Girisha B V had ensured that his family was taking adequate precautions to stay safe from COVID but a visit to hometown changed everything. He and his wife both tested positive and he had to be hospitalised due to his symptoms. Here's his COVID experience We were cautious about COVID while we were in Bengaluru from the last 6 months, strictly following all precautions to save ourselves. Recently, my whole family visited my home town in Karnataka. There nobody was wearing a mask and did not care much about COVID. My family including kids didn't follow any protocols and happily spent 3 days after a long time. We were back to Bengaluru on Sunday, 4th October 2020. I got fever and body pain on Monday, 5th October (Sunday). I started self quarantine from Monday evening and started taking Dolo 650 for fever. On 6th October, I consulted a doctor online in Practo; they suggested medication and asked me to go for COVID test after 2 - 3 days. My body pain got relieved and fever came ... » Learn More about My COVID Story: “I developed chronic cough due to COVID”
Bedtime stories to tell kids
Email Digital Story Innovation Team By Mark Doman Updated March 05, 2021 09:30:45 Map: Antarctica Since the early 70s, satellites have surveyed the ebb and flow of vast ice masses at the edge of Antarctica. The data being collected from space has allowed scientists to monitor huge areas of the icy continent, even through the darkness and hostility of an Antarctic winter. One of the more spectacular sights captured by the satellites is the calving of city-sized icebergs from ice shelves — the giant glaciers transporting ice from the middle of the continent out to sea. Just last week, a huge 1,200-square-kilometre iceberg broke away from the Brunt Ice Shelf near the Weddell Sea. It's the first large iceberg to break off from this shelf in 50 years. "A lot of these big ice shelves, we'll normally get, like, one iceberg produced from the shelf during our careers," said Dr Sue Cook, a glaciologist with the Australian Antarctic Program Partnership. "So ... » Learn More about Satellites capture formation of enormous iceberg A74 on Antarctica’s Brunt Ice Shelf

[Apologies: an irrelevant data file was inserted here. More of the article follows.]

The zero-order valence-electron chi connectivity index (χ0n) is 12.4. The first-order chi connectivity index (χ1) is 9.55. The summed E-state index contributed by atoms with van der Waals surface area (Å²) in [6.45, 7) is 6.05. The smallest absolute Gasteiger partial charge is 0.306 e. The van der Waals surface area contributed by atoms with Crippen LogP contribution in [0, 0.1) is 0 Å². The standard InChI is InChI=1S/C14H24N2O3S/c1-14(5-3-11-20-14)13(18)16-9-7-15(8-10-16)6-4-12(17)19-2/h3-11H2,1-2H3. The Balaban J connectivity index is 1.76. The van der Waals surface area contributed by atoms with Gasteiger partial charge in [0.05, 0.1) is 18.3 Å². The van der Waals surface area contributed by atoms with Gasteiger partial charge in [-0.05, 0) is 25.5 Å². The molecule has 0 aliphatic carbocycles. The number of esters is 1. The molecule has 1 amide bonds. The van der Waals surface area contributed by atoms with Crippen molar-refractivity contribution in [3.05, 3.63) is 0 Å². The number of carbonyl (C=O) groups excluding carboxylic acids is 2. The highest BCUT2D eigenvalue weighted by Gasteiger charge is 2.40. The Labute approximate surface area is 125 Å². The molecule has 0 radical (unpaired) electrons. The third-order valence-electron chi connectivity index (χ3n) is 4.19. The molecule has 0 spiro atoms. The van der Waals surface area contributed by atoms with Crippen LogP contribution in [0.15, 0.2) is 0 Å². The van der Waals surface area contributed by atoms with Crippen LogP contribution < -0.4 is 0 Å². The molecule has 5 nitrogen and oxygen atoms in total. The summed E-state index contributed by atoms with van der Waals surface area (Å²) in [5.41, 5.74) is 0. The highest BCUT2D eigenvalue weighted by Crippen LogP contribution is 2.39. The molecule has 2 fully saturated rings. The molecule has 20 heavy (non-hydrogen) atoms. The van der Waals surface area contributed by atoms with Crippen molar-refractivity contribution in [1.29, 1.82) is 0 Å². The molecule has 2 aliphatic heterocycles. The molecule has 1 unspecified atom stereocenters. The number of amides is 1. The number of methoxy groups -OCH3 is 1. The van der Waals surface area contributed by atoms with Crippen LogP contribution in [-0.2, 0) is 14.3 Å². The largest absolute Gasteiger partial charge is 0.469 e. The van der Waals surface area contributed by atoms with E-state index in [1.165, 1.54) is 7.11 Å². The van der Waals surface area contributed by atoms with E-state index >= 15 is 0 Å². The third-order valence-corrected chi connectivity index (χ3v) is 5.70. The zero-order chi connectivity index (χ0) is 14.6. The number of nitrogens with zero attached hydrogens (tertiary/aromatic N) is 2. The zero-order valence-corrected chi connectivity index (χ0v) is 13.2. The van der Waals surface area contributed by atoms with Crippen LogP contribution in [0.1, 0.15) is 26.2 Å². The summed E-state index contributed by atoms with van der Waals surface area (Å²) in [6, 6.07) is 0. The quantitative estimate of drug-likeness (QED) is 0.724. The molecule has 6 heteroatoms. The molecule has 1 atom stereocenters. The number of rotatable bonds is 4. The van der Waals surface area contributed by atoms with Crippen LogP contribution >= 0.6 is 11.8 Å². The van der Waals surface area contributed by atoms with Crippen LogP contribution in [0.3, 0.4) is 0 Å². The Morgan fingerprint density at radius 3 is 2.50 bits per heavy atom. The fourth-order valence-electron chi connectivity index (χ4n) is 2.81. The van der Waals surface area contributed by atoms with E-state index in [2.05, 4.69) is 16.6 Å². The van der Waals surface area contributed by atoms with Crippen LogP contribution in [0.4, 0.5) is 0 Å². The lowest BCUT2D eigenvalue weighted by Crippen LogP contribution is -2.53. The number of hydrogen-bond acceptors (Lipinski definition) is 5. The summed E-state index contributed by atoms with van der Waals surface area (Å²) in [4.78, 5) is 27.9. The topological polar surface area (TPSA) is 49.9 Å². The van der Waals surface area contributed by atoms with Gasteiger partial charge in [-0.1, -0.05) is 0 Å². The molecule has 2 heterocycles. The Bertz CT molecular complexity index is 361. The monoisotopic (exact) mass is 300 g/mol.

A growing number of youngsters aspire to be social media influencers for fame and fortune. But experts warn about a narcissitic trend that can be devastating for youths. Wang Yuke reports from Hong Kong. If Hong Kong's big-time fortune tellers can strike gold by amassing a huge following over time, there's a group of young go-getters trying to take a leaf out of their book — social media influencers. But the luck and instinct that may guarantee one's success in any field of endeavor simply don't fall from the sky. It could be a make-it-or-break-it move. Kenson, 10, is nothing short of a toy influencer in Hong Kong despite his tender age. "I often come across strangers recognizing me on the street. They would leap at me, excitedly shout out my name and ask for selfies," says Kenson shyly. "I was happy about it but it, somehow, set me on edge." While many young YouTubers wallow in stardom and the glee of being lionized, being a household name is not on Kenson's priority list. ... » Learn More about Wallowing in stardom or a minefield?